Zimbabwe President, Emmerson Mnangagwa, will address mourners of late Robert Mugabe at the National Sports Stadium, where thousands will wear the colours of the ruling Zanu-PF party.
Meanwhile African leaders are assembling in Harare, the capital, as the country prepares for former president Robert Mugabe‘s funeral on September 14 (Saturday).
Robert Mugabe family explained the late leader will be buried at the National Heroes Acre monument in Harare in “around 30 days”, Leo Mugabe said, acting as family spokesperson, adding to controversial information about the obsequies details.
“The government and the chiefs went to the Heroes Acre, showed each other where President Mugabe is going to be buried, and that place would take about 30 days to complete,” Leo Mugabe said.
“So what that means is the burial will take that long.”
More than a dozen incumbent and former leaders, including South African President Cyril Ramaphosa, are expected to attend. Some dignitaries, including Equatorial Guinea President Theodore Obiang Nguema, have already arrived.
A national sports stadium with capacity of 60 000 seats is expected to be filled with well-wishers. It is located in Harare close to the Heroes Acre.
The funeral follows an argument between the Mugabe family, and the government over his burial.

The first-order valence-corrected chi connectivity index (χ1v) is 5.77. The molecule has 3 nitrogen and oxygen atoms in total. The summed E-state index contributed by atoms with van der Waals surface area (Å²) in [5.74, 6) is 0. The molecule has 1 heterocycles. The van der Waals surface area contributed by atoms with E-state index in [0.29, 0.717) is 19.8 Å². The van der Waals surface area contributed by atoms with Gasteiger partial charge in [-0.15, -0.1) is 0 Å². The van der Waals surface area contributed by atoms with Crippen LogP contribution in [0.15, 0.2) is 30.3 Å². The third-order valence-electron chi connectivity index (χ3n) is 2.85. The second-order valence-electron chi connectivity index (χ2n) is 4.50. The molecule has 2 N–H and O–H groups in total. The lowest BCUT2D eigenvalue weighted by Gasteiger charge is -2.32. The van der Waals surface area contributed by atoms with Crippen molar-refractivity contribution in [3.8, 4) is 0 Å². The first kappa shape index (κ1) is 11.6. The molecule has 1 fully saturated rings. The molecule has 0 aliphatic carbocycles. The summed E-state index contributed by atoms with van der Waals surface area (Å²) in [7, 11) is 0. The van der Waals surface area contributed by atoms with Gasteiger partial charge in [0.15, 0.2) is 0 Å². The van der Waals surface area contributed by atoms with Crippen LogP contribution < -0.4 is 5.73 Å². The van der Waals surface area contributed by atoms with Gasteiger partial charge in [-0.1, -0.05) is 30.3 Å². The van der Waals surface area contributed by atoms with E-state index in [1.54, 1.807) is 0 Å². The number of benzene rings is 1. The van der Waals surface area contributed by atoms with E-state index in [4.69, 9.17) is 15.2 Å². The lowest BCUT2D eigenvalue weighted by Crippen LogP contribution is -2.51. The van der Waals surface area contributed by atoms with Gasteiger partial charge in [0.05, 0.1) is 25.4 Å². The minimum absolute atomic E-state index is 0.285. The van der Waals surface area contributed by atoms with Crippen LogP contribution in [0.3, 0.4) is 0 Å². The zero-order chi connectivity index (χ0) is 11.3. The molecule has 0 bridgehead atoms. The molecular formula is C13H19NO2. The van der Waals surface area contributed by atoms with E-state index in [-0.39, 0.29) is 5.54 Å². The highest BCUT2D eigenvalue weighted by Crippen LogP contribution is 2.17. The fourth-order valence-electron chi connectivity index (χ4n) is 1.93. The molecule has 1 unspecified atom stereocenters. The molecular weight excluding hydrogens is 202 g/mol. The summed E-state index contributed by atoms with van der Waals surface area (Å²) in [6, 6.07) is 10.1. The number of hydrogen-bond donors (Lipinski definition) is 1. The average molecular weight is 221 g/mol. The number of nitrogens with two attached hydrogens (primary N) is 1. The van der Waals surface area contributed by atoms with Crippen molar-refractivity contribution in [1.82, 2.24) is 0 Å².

Democratic Republic of Congo Prime minister announced a new government after eight months of negotiations between President Felix Tshisekedi, who won an election and former President Joseph Kabila, with around two thirds of posts going to allies of the latter.
In the long-delayed election last December, Tshisekedi defeated a candidate officially backed by Kabila, who himself declined further re-elections.
The cabinet list released by Prime Minister Illunga Illunkamba consisted mostly of people with little or no government experience. Of the 65 ministers named, 42 were from Kabila’s coalition and 23 were from Tshisekedi’s.
Kabila’s power is relies on his Common Front for Congo (FCC) coalition, which won about 70% of seats in the lower house of parliament and an overwhelming majority of provincial assembly seats in elections also held on December 30, 2018.